Private place

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A private place is a self-governing enclave whose common areas (e.g. streets) are owned by the residents, and whose services are provided by the private sector.

The history of St. Louis, Missouri, and its near suburbs is significant in the development of private places. Most were laid out by Prussian-born surveyor and planner Julius Pitzman, who conceived the idea around 1868 as a way for residential landowners to control real estate speculation and maintain property standards, in an era before the protections of zoning. Pitzman designed 47 of these developments over a 50-year period.[1]

The first of these, Lucas Place, dates from 1851 and no longer exists as such. But the growth of these developments began in earnest with Benton Place, in 1868, a 12-house development adjacent to Lafayette Square, St. Louis, and is in more-or-less original condition today. Vandeventer Place, opened in 1870 and included a house design by H.H. Richardson. Vandeventer Place has been replaced by urban development, with the exception of the east gate, which was removed to Forest Park.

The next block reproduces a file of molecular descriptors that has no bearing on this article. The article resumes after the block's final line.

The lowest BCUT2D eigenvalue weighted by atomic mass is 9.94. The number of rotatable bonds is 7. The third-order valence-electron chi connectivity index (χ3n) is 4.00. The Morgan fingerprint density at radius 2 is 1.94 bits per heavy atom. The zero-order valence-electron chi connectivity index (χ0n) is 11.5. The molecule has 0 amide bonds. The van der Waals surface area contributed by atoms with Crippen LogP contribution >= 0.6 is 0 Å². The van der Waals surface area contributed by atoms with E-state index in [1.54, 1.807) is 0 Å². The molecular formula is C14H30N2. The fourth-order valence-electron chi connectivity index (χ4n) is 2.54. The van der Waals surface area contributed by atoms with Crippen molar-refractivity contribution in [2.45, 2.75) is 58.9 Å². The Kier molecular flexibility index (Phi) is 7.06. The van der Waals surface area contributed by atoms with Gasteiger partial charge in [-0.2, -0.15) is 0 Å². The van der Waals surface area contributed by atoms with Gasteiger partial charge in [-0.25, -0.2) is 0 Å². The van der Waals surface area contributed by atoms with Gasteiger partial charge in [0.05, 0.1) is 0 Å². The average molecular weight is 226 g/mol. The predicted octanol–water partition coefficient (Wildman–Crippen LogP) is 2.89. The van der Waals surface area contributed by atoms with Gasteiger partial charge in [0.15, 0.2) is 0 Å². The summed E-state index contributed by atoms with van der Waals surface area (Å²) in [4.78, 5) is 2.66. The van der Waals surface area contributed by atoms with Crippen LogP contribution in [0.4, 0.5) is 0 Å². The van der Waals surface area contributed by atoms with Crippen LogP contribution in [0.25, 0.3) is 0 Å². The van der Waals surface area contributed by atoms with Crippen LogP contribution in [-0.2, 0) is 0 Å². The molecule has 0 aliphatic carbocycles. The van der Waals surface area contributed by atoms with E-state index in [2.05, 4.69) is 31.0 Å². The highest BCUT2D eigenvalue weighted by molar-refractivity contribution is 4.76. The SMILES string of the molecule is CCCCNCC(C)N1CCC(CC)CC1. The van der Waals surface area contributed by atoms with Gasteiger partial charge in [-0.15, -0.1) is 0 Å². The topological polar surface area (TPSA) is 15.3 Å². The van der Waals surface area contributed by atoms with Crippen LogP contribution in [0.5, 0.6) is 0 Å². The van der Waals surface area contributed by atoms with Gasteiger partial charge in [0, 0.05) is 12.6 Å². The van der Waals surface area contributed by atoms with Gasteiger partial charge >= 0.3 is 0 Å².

These privately controlled single-family housing communities in the midst of the city are legally organized somewhat similarly to condominiums, co-ops or homeowners associations. In 1982 the St. Louis metropolitan area had more than 427 street associations administering private places.[2] Although often associated with high-end communities, neighborhoods of various socio-economic natures have been structured as private places.

Private places in the City of St. Louis[edit]

  • Lenox Place (1903)
  • Parkview Place (1905), Pitzman's final development

Private places in St. Louis County[edit]

References[edit]

  1. ^ David T. Beito, From Privies to Boulevards: The Private Supply of Infrastructure in the United States during the Nineteenth Century in Jerry Jenkins and David Sisk, eds., Development by Consent: The Voluntary Supply of Public Goods and Services, San Francisco: ICS Press, 1993, 23–48; and The Formation of Urban Infrastructure through Non-Governmental Planning: The Private Places of St. Louis, 1869–1920, Journal of Urban History 16 (May 1990), 263–301.
  2. ^ Parks, Roger B., and Ronald J. Oakerson (1988), Metropolitan Organization: The St. Louis Case, Advisory Commission on Intergovernmental Relations, pp. 9, 84 

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